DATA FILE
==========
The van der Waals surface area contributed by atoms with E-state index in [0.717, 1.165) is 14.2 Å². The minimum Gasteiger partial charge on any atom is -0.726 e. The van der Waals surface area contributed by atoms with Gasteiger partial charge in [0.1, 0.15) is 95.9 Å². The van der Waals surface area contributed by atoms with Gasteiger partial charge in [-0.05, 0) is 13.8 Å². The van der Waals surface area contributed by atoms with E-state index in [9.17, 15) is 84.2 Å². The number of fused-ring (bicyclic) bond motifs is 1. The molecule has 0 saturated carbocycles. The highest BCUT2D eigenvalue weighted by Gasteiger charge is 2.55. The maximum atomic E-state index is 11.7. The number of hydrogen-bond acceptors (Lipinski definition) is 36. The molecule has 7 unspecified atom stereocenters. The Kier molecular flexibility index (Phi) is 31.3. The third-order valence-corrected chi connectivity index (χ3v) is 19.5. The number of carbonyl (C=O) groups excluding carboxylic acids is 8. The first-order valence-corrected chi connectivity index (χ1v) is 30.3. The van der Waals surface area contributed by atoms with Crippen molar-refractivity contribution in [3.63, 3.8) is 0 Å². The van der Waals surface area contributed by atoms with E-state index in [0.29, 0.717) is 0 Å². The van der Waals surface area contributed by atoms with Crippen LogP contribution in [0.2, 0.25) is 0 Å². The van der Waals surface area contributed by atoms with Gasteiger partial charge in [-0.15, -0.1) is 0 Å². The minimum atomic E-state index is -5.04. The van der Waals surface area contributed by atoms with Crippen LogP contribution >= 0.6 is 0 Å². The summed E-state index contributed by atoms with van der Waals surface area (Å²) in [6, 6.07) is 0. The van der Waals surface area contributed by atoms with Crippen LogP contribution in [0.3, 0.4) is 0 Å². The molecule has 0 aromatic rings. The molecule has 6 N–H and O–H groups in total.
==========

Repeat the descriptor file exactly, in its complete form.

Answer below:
The van der Waals surface area contributed by atoms with E-state index in [0.717, 1.165) is 14.2 Å². The minimum Gasteiger partial charge on any atom is -0.726 e. The van der Waals surface area contributed by atoms with Gasteiger partial charge in [0.1, 0.15) is 95.9 Å². The van der Waals surface area contributed by atoms with Gasteiger partial charge in [-0.05, 0) is 13.8 Å². The van der Waals surface area contributed by atoms with E-state index in [9.17, 15) is 84.2 Å². The number of fused-ring (bicyclic) bond motifs is 1. The molecule has 0 saturated carbocycles. The highest BCUT2D eigenvalue weighted by Gasteiger charge is 2.55. The maximum atomic E-state index is 11.7. The number of hydrogen-bond acceptors (Lipinski definition) is 36. The molecule has 7 unspecified atom stereocenters. The Kier molecular flexibility index (Phi) is 31.3. The third-order valence-corrected chi connectivity index (χ3v) is 19.5. The number of carbonyl (C=O) groups excluding carboxylic acids is 8. The first-order valence-corrected chi connectivity index (χ1v) is 30.3. The van der Waals surface area contributed by atoms with Crippen molar-refractivity contribution in [3.63, 3.8) is 0 Å². The van der Waals surface area contributed by atoms with E-state index in [0.29, 0.717) is 0 Å². The van der Waals surface area contributed by atoms with Crippen LogP contribution in [0.2, 0.25) is 0 Å². The van der Waals surface area contributed by atoms with Gasteiger partial charge in [-0.15, -0.1) is 0 Å². The minimum atomic E-state index is -5.04. The van der Waals surface area contributed by atoms with Crippen LogP contribution >= 0.6 is 0 Å². The summed E-state index contributed by atoms with van der Waals surface area (Å²) in [6, 6.07) is 0. The van der Waals surface area contributed by atoms with Crippen LogP contribution in [0.3, 0.4) is 0 Å². The molecule has 0 aromatic rings. The molecule has 6 N–H and O–H groups in total.